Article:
SpaceX Crew Dragon Capsule With NASA Astronauts Returns Safely to Earth

Pablo Tucker
August 3, 2020

The SpaceX Crew Dragon "Endeavour" spacecraft carrying two NASA astronauts parachuted to a splashdown in the Gulf of Mexico off the coast of Florida on Sunday, completing a two-month mission to the International Space Station (ISS).

The landing also marked the final test for SpaceX as part of NASA's Commercial Crew Program, an initiative created to build space taxis for NASA that will transport its astronauts to and from the space station.

State of play: The two astronauts splashed down in the Gulf of Mexico at about 2:48 p.m. ET after undocking from the station on Saturday.

The recovery teams reached the SpaceX Dragon capsule and gathered the parachutes in the water. Launching in May, the mission was the first manned spaceflight from American soil in almost a decade, and the first launch of NASA astronauts by a private company.

Under those contracts, SpaceX and Boeing design and own the craft and NASA is simply a customer.

That change, in theory, will free the agency (and its budget) up to focus more fully on farther-afield goals, like getting people to the Moon and Mars.

What's next: NASA already has plans to launch more astronauts to the space station with SpaceX in the near future.

Hurley's and Behnken's splashdown rounded off a two-month voyage that was NASA's first crewed flight from home soil in the past nine years.

Each Dragon capsule can be flown as many as five times and according to Reed, it should only take about two months to get Hurley and Behnken's capsule ready to fly again.

The splashdown has ushered in a new era for Nasa, which now has at least one commercial spacecraft ready to launch astronauts into space from U.S. soil.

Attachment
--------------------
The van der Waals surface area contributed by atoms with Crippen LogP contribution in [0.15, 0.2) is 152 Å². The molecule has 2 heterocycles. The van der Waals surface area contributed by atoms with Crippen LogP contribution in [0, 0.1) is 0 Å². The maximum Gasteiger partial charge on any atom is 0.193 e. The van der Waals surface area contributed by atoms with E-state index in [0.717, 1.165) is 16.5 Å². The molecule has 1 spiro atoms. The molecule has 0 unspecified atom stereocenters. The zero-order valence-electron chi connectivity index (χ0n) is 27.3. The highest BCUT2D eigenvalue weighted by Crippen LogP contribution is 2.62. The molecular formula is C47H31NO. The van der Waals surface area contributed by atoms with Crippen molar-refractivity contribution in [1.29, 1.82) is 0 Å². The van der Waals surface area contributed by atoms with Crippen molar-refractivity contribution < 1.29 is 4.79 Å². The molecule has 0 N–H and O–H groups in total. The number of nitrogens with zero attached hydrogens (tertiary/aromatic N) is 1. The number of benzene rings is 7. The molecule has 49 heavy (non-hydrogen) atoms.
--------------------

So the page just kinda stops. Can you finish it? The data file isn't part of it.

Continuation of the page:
The ocean landing comes after a 45-year hiatus and harks back to NASA's Apollo program, which saw astronauts splash into the Pacific Ocean with retrieval by ships.

With dozens of civilian boats ignoring the U.S. Coast Guard's (USCG) repeated requests to maintain a safe distance from the returning capsule, several vessels arrived on the scene well before the recovery crew. "On behalf of a grateful Nation, thank you!"

The next mission - dubbed "Crew-1" - will involve a four member team: commander Michael Hopkins, pilot Victor Glover, and mission specialist Shannon Walker of NASA, along with Japan Aerospace Exploration Agency mission specialist Soichi Noguchi.

To begin their journey home, Hurley and Behnken undocked from the orbital outpost at 21:54 GMT on Saturday evening, with the capsule backing away from the station autonomously and kicking off its trip back to Earth right on schedule.

Boeing, a longtime NASA partner that has worked on numerous human spaceflight programs, recently suffered a significant setback when a Starliner capsule malfunctioned during a key uncrewed test flight.

Shortly afterward, the spacecraft shot out its bottom half, known as the trunk, to reveal a heat shield to protect the capsule and its crew as they reentered orbit. SpaceX founder and CEO Elon Musk was there, watching the screens and speaking from time to time with SpaceX president Gwynne Shotwell.

"Today we really made history", Bridenstine told an earlier press conference.

NASA plans an August 4 news conference with Behnken and Hurley at Johnson Space Center.

Other reports by iNewsToday